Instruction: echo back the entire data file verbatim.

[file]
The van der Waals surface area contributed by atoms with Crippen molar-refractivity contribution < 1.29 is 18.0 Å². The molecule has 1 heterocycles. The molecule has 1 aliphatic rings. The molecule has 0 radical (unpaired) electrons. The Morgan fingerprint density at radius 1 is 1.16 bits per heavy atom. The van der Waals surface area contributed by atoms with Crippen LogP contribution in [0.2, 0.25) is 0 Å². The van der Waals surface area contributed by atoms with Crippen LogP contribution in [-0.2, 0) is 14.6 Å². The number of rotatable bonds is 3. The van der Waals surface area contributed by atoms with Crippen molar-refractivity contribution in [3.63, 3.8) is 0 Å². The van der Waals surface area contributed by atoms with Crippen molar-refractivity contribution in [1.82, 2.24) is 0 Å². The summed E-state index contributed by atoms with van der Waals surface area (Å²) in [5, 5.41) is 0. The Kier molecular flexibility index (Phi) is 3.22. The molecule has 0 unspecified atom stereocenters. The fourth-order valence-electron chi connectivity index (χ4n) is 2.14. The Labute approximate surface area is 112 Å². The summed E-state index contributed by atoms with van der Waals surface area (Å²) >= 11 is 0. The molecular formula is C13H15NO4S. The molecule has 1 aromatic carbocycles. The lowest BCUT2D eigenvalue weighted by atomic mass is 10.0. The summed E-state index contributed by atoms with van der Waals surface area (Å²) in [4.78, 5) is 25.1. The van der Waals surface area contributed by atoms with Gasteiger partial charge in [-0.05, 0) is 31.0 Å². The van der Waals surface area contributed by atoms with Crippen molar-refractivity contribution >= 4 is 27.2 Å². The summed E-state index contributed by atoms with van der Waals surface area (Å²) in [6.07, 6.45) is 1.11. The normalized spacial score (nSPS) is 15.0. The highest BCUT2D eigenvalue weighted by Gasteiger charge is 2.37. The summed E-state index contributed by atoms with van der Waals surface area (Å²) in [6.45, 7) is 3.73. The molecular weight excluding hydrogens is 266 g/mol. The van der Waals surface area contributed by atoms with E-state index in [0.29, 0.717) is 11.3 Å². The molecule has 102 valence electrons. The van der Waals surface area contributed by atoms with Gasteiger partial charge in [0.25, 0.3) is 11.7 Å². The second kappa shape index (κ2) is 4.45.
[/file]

The van der Waals surface area contributed by atoms with Crippen molar-refractivity contribution < 1.29 is 18.0 Å². The molecule has 1 heterocycles. The molecule has 1 aliphatic rings. The molecule has 0 radical (unpaired) electrons. The Morgan fingerprint density at radius 1 is 1.16 bits per heavy atom. The van der Waals surface area contributed by atoms with Crippen LogP contribution in [0.2, 0.25) is 0 Å². The van der Waals surface area contributed by atoms with Crippen LogP contribution in [-0.2, 0) is 14.6 Å². The number of rotatable bonds is 3. The van der Waals surface area contributed by atoms with Crippen molar-refractivity contribution in [3.63, 3.8) is 0 Å². The van der Waals surface area contributed by atoms with Crippen molar-refractivity contribution in [1.82, 2.24) is 0 Å². The summed E-state index contributed by atoms with van der Waals surface area (Å²) in [5, 5.41) is 0. The Kier molecular flexibility index (Phi) is 3.22. The molecule has 0 unspecified atom stereocenters. The fourth-order valence-electron chi connectivity index (χ4n) is 2.14. The Labute approximate surface area is 112 Å². The summed E-state index contributed by atoms with van der Waals surface area (Å²) >= 11 is 0. The molecular formula is C13H15NO4S. The molecule has 1 aromatic carbocycles. The lowest BCUT2D eigenvalue weighted by atomic mass is 10.0. The summed E-state index contributed by atoms with van der Waals surface area (Å²) in [4.78, 5) is 25.1. The van der Waals surface area contributed by atoms with Gasteiger partial charge in [-0.05, 0) is 31.0 Å². The van der Waals surface area contributed by atoms with Crippen molar-refractivity contribution >= 4 is 27.2 Å². The summed E-state index contributed by atoms with van der Waals surface area (Å²) in [6.07, 6.45) is 1.11. The normalized spacial score (nSPS) is 15.0. The highest BCUT2D eigenvalue weighted by Gasteiger charge is 2.37. The summed E-state index contributed by atoms with van der Waals surface area (Å²) in [6.45, 7) is 3.73. The molecular weight excluding hydrogens is 266 g/mol. The van der Waals surface area contributed by atoms with E-state index in [0.29, 0.717) is 11.3 Å². The molecule has 102 valence electrons. The van der Waals surface area contributed by atoms with Gasteiger partial charge in [0.25, 0.3) is 11.7 Å². The second kappa shape index (κ2) is 4.45.